- A high court in Nigeria has sentenced a Church preacher, Emeka Ezeuko, to death by hanging for setting fire to members of his congregation. The court found him guilty of killing one woman as well as attempted to murder five others. The woman, Ann Uzor, had died in hospital from burns.
Mr Ezeuko was crestfallen when the verdict was delivered and burst into angry remarks, maintaining his innocence. His attorney described the verdict as shocking but, after reading the judgment sheet, said that the case would likely be appealed at the higher court.
The preacher and witnesses - other than those five surviving being set on fire - had given different explanations of the circumstances the led to Ms Uzor's death. The other victims of the fire however all pointed fingers against Mr Ezeuko.
The preacher, better known as Reverend King, poured petrol on six members of his Christian Praying Assembly church in July 2006 after he had declared them sinful for having extra-marital sex.
Some comments in the Nigerian press indicated that the preacher could not be in his full mind claiming to be God Almighty in person and setting fire on his followers. Even throughout the court trial, Mr Ezeuko preferred to be titled "His Holiness".
He told members of his church that he himself was Jesus Christ, which was why he was mandated to punish sinful Christians.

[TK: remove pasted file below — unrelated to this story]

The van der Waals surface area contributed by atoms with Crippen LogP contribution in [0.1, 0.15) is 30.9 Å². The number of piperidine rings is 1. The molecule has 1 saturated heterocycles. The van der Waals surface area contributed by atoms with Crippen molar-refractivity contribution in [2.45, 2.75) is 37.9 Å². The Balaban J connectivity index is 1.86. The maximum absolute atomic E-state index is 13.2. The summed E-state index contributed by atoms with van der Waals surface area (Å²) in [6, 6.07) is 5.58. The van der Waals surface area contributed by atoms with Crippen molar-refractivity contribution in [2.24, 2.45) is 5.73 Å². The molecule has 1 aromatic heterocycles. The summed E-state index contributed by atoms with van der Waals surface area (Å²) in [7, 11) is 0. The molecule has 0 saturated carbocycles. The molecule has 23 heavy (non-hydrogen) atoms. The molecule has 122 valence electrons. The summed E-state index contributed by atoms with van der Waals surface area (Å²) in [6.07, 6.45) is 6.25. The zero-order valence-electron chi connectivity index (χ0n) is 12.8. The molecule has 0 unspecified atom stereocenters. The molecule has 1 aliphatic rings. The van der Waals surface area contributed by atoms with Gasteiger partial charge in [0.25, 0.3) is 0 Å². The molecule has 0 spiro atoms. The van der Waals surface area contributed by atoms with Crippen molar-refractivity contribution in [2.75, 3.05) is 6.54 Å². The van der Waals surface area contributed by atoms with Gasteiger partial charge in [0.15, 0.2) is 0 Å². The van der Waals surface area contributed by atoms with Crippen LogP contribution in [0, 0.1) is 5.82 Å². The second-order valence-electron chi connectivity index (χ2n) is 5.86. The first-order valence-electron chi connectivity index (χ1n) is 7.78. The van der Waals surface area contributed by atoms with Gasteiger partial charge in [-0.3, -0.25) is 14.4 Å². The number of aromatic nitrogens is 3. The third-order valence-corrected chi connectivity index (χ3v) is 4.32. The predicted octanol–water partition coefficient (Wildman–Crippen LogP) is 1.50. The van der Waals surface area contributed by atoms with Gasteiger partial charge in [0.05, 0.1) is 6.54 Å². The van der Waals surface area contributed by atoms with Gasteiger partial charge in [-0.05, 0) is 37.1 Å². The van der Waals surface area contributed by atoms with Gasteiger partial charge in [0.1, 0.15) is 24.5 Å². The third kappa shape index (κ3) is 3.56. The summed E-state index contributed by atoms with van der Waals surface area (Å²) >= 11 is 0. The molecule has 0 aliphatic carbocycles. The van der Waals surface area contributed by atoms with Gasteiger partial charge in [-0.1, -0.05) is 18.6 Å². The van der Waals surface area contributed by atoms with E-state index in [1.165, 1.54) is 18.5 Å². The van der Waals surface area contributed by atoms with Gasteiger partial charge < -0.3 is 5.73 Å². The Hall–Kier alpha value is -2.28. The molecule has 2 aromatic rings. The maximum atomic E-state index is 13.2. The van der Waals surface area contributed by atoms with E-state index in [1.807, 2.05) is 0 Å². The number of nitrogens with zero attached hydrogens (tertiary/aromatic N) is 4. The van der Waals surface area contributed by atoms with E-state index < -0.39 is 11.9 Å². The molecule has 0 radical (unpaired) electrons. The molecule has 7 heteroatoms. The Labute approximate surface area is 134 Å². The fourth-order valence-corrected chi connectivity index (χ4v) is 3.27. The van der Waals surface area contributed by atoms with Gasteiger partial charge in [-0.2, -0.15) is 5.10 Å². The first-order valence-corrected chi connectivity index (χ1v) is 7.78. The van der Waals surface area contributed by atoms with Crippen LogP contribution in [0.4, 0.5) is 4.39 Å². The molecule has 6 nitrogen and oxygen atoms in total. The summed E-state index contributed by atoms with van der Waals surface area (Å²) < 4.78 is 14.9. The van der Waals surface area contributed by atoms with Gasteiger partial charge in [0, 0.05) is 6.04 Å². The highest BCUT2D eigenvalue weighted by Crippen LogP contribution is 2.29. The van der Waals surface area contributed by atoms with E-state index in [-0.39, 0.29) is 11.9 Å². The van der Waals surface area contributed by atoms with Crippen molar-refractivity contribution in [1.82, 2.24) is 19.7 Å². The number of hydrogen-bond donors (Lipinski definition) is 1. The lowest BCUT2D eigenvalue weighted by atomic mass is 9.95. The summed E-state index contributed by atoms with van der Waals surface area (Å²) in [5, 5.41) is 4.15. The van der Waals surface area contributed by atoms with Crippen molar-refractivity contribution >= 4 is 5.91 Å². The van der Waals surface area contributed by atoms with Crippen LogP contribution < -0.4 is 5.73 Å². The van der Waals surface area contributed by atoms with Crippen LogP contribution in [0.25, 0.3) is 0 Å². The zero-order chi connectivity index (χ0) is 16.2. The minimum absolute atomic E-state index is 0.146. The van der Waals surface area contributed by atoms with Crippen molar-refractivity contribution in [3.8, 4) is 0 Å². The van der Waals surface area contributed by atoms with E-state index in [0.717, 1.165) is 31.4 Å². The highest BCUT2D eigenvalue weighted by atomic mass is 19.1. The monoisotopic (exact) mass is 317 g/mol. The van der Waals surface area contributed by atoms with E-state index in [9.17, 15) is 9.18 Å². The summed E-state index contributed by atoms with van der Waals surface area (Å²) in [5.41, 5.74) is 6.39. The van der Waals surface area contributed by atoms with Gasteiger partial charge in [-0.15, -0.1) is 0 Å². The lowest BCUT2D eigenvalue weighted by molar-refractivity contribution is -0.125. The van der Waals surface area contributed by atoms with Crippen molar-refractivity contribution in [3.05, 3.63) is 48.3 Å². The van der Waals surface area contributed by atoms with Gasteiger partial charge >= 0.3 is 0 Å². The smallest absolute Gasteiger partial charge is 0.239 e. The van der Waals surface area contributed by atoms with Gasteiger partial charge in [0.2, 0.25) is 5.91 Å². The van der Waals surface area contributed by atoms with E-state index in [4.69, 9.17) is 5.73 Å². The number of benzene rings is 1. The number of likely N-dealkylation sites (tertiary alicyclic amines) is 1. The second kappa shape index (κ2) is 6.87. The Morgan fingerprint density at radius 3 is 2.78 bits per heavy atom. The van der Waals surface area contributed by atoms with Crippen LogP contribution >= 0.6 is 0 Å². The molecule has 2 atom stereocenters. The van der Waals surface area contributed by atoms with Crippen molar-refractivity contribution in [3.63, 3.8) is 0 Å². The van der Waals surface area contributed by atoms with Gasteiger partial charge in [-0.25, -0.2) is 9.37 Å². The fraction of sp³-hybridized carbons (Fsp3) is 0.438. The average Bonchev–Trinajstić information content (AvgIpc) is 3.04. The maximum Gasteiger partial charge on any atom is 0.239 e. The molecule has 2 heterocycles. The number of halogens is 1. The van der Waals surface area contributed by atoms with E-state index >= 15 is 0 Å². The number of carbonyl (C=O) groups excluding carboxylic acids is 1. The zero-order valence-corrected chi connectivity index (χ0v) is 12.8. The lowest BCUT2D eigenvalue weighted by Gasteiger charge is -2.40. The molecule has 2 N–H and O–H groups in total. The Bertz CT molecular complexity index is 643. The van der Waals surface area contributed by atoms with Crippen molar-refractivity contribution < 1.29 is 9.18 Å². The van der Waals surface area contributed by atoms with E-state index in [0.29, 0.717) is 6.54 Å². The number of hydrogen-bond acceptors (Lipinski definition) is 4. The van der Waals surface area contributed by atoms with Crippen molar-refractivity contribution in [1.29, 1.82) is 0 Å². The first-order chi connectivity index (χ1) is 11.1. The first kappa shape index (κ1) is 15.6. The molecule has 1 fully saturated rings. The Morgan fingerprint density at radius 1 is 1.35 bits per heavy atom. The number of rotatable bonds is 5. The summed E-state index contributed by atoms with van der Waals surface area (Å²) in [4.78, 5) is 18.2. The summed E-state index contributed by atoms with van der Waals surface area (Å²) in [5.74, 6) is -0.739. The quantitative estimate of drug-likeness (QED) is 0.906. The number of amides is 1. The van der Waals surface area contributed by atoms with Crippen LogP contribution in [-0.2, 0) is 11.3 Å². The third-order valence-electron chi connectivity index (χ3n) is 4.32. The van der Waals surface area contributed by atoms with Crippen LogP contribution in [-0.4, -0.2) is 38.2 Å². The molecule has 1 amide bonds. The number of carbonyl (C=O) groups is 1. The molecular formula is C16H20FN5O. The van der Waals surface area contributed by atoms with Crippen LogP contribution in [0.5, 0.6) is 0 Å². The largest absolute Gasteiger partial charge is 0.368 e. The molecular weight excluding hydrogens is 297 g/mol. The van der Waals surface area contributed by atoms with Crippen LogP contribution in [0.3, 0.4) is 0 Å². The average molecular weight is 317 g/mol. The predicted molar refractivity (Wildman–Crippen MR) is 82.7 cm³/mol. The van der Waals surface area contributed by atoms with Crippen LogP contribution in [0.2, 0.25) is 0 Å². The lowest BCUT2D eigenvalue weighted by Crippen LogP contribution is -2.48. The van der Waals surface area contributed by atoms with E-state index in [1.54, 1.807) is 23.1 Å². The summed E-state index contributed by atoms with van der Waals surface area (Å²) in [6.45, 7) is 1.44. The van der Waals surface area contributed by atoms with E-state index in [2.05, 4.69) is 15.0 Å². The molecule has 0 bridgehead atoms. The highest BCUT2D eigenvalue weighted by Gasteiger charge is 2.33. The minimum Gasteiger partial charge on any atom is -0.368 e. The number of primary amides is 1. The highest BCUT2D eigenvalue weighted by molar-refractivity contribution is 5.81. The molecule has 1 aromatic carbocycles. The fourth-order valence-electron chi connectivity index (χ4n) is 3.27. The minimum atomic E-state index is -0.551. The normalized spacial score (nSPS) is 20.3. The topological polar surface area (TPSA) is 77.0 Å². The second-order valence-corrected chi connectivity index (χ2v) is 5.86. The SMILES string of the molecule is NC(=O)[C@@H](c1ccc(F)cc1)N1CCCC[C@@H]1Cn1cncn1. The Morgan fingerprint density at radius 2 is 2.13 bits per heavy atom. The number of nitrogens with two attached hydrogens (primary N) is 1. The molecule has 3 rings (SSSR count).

As a measure to counter any possible threats in the courts, the judgment was delivered under tight security and members of the convicted preacher's congregation were not allowed to witness the final trial.
The trial was held in the outskirts of Lagos, Nigeria's economic capital. The preacher himself was born and raised in the poor Anambra State in the Niger Delta, a region dominated by Christians and followers of African religions. He was brought up as a Catholic but later "reborn" into believing he had special religious gifts.
Nigeria is one of the African countries where the death penalty still is most used, in particular by the Shari'a courts of the northern part of the country. Nigerian officials, including President Olusegun Obasanjo, have however indicated that they want the country to head towards and abolishment of the death penalty.
Last year, therefore, Nigerian authorities commuted the sentences of 107 condemned men. Also in 2005, nobody was executed in Nigeria. The possibilities for an eventual hanging of Mr Ezeuko are therefore very small, unless Nigeria experiences big political changes after the upcoming elections.
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